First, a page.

Posts tagged #Ringler

Structured Settlement Broker in Texas Indicted for Fraud

Woodyard, 65, a well-known structured settlement broker, was a long time broker and associate of the parent company in this case, called Ringler Associates Incorporated, or RAI. Under RAI was a company called Ringler Associates of North Texas Incorporated, or RANT, as well as another company called Ringler Insurance Agency, and others doing insurance business on behalf of RAI. RANT would settle insurance claims mostly by selling structured settlements through annuities that were being sold through Ringler Insurance Agency. Annuities are commonly used in structured settlements to compensate personal injury victims or workers’ compensation claimants.

ACE entered the picture because of insurance policies covering United Nations employees who were killed or injured on the job. ACE used Roger Rich & Co. and Vanbreda International to handle beneficiary claims against ACE. Roger Rich and Vanbreda purchased several annuities from RANT. The indictment alleges that Woodyard’s misconduct came into play at that point. Woodyard allegedly instructed Roger Rich and Vanbreda to send funds directly to him, instead of MetLife, to purchase annuity contracts. By gaining unlawful access to ACE funds like this, Woodyard was able to bypass the normal role of the insurance company, preventing MetLife from not only issuing legitimate annuity contracts to make agreed upon payments, they also circumvented the Ringler Insurance Agency and depriving them of commissions on annuity contracts they would typically receive on legitimate sales. Woodyard would thus retain all commissions PLUS the premium which was to have been paid to Met Life. Wired funds from London are reported to total over $4.6 million.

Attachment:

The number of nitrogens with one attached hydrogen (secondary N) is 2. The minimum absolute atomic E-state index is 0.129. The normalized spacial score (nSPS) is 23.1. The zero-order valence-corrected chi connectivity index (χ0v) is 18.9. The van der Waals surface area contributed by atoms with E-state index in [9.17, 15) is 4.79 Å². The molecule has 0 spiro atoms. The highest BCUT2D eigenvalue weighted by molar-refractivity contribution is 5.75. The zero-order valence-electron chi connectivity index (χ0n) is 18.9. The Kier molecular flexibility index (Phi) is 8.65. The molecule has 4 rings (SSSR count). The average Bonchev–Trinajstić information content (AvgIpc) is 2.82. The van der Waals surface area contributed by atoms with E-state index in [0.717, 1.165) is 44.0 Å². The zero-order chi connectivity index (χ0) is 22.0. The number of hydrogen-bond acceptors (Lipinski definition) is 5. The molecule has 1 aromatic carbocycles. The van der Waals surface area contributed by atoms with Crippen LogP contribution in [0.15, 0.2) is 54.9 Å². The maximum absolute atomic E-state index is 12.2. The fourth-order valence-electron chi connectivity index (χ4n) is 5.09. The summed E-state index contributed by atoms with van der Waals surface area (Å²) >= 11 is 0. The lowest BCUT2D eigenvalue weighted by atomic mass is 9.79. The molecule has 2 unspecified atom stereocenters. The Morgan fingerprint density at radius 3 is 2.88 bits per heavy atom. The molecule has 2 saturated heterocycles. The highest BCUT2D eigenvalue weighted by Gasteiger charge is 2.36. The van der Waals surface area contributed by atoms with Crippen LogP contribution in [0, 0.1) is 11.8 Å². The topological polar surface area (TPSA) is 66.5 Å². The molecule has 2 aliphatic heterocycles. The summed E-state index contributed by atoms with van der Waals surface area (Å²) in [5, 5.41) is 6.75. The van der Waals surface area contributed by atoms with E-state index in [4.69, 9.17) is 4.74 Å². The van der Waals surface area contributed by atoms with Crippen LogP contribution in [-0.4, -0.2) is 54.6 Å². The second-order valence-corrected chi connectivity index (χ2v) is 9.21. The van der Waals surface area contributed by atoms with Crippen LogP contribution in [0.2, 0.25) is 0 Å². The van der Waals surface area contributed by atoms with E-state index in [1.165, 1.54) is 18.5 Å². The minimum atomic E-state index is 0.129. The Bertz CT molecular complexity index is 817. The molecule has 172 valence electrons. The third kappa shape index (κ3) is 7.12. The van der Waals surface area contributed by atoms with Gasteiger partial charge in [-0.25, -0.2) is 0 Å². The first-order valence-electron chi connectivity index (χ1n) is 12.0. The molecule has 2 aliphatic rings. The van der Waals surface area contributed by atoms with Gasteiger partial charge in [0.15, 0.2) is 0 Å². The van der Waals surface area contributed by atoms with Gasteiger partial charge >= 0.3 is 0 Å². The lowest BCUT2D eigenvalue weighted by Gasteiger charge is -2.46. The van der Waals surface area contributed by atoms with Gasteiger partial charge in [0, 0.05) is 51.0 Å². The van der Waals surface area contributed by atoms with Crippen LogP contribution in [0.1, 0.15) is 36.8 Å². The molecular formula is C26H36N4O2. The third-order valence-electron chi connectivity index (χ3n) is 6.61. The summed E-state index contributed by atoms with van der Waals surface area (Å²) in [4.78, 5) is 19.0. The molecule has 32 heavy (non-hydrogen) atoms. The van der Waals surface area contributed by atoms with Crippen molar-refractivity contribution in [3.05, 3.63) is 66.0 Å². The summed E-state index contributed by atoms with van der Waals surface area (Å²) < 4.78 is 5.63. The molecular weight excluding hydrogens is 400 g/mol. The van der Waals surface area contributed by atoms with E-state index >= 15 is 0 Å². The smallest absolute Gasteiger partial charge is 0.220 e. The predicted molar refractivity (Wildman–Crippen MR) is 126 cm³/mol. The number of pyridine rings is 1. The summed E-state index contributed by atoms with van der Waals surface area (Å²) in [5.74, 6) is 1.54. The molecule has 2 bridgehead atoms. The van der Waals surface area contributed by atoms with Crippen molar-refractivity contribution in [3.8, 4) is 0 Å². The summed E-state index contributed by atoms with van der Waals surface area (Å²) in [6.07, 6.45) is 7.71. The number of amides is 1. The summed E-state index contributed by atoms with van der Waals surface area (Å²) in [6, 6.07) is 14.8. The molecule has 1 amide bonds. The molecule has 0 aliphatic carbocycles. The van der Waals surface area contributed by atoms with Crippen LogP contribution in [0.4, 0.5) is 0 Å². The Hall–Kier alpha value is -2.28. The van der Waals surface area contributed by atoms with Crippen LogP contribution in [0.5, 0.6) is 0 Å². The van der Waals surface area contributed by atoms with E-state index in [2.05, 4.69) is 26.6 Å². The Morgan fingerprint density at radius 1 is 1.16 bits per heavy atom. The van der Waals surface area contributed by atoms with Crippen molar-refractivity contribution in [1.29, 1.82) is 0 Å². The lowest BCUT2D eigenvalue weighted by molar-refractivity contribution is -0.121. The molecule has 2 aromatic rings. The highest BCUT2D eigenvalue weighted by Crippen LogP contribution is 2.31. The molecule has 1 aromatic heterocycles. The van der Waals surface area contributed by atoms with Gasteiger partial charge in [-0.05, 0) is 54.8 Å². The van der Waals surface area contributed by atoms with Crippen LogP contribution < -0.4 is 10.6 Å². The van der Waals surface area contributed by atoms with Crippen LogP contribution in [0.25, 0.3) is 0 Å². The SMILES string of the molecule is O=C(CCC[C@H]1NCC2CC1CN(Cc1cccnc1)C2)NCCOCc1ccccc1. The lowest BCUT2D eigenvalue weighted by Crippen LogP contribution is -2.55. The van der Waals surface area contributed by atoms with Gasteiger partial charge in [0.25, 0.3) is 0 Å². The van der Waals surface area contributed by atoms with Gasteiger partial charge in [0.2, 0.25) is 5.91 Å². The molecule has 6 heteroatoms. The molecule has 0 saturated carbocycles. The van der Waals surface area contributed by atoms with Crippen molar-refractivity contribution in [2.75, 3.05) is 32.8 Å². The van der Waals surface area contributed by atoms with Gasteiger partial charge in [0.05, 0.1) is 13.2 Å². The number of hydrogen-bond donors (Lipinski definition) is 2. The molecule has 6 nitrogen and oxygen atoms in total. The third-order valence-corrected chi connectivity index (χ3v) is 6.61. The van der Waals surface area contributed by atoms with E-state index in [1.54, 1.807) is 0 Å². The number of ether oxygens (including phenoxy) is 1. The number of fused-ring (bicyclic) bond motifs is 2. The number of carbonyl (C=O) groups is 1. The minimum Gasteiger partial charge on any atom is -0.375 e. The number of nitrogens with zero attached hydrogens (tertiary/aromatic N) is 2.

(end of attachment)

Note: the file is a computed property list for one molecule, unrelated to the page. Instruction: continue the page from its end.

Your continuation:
In an effort to conceal his theft, Woodyard, according to the article in InsuranceNewsnet.com, would make occasional "lulling" payments to beneficiaries who were supposed to receive regular annuity payments, giving them the false impression that the source of the money was an insurance company. Those payments reportedly add up to over $800,000. “The indictment alleges that Woodyard used the majority of ACE funds for his own personal financial benefit, including paying for personal living expenses, gambling habits, travel expenses, and the purchase of four vehicles, including three Mercedes Benz and one Corvette, as alleged in Counts seven through ten of the indictment.

If Woodyard is convicted on all counts, he could be sentenced to as up to 160 years in prison and $2.5 million in fines.

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Posted on April 27, 2016 .

Westrope and Kelly v. Ringler Associates Inc, regarding ELNY structured settlement shortfall. A win for the plaintiffs

In a decision dated 12/5.14 in US District of Oregon, in the case of Marie Westrope and Reggie Kelly v Ringler Associates Inc, Paul Hoffman, and DOES 1-100, for the first time in my professional life I saw a court dismiss the arguments of defense brokers regarding no statutory or fiduciary duty of care to plaintiffs and instead determined, that under Oregon law, that defense structured settlement brokers owed plaintiffs a special duty of care under a third party beneficiary theory. 

A full copy of the the decision is available here, or you can search under Case No. 3:14-cv-00604-ST, USDC, Oregon, Portland Division, Magistrate Judge Janice M. Stewart. 

What does this all mean for plaintiffs in the Executive Life of New York litigation which seeks' class status in 26 states, where it is alleged that Ringler Associates brokers sold ELNY contracts using qualified assignments which exposed plaintiffs to excessive financial risk and which relieved defendants of liability to fund payments in the event of an insolvency, which in fact is what occurred in 2013.